The moment we have all been waiting for, December first. The end of the year is upon us and so those Advent of Code!
To those of you who don’t know, AoC is a yearly programming competition where we try to help Santa do some funky sh**. The competition itself is speed and time based, you can read more about it here.
We are given a list of numbers where each consecutive block of numbers represents the calories an elf is carrying with him. For example
This problem seems simple enough, we need to split the string on empty lines then take each chunk and sum the numbers in it. Once we obtained the various chunks (elf calories) we can search for the maximum value and we have our answer.
Reading our input from a file named “input.txt”
Why are we splitting the string on “\n\n”? The only char in an empty line is “\n”, combining this with the line before we get “\n\n”
Summing the Chunks
Adding a new function that gets a string representing a chunk e.g
1000\n2000\n3000 and returns the sum of those numbers
to convert a string to an int we need to import the
strconv package and use the
atoi function (ascii to int).
Now its probably a good point to mention that in Go you deal with errors by returning them, in the function above the
_ returned from
atoi represent a possible error that we should deal with but since AoC is all about speed we can just tell the compiler to ignore it by naming it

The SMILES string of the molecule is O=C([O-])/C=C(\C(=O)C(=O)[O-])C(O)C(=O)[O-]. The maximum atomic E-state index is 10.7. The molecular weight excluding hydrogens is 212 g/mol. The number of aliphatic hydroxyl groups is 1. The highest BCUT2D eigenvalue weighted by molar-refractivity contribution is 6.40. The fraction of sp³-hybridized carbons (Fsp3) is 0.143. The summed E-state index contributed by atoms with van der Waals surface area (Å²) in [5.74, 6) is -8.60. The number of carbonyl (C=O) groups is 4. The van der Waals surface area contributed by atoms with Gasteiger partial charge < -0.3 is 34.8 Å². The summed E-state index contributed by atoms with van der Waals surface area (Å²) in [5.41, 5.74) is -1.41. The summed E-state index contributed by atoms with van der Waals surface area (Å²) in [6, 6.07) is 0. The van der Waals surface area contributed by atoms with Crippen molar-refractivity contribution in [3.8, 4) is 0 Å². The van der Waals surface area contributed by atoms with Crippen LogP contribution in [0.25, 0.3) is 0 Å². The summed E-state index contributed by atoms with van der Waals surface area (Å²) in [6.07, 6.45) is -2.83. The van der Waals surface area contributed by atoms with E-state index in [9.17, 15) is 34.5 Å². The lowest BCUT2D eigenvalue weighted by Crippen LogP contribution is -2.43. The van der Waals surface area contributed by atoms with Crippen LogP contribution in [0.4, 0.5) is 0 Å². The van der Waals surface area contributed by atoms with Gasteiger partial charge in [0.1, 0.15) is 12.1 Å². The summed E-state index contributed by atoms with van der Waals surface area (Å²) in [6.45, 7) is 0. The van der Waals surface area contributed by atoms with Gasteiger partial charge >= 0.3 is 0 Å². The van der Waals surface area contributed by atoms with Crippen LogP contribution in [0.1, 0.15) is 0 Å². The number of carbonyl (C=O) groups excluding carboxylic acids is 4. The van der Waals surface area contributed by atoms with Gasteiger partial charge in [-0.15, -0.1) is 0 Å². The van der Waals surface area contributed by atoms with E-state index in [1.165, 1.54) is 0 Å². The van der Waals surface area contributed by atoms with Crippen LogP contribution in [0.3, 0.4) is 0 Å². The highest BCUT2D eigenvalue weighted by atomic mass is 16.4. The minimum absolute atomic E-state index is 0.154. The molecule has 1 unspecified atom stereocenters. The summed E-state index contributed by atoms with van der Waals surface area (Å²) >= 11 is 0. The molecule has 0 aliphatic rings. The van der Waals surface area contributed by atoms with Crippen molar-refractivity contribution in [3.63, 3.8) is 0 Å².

Putting it All Together
Again for the sake of speed we will just store all the results, sort them in ascending order, using Go
sort package and use the last position as our answer.
I know, I know I could have found the max entry by comparing them inside the for loop but you’ll see it will be worth it in part 2.
In part 2 we are asked to return the sum of the 3 elves carrying the most calories i.e take our sorted array and sum the last 3 elements We can easily tweak our answer to accommodate these new requirements by adding this line
I used sorting to get the biggest N elements in the array but there are other more performant approaches here like using a max-heap data structure BUT AoC is about keeping it simple and getting a valid answer ASAP so unless you know you’ll have a performance problem it’s better to go with the simpler and more naive solution most often.
You can find a complete code example here Thanks for reading!
This post is number 2 of a 13 posts series > Learning Go.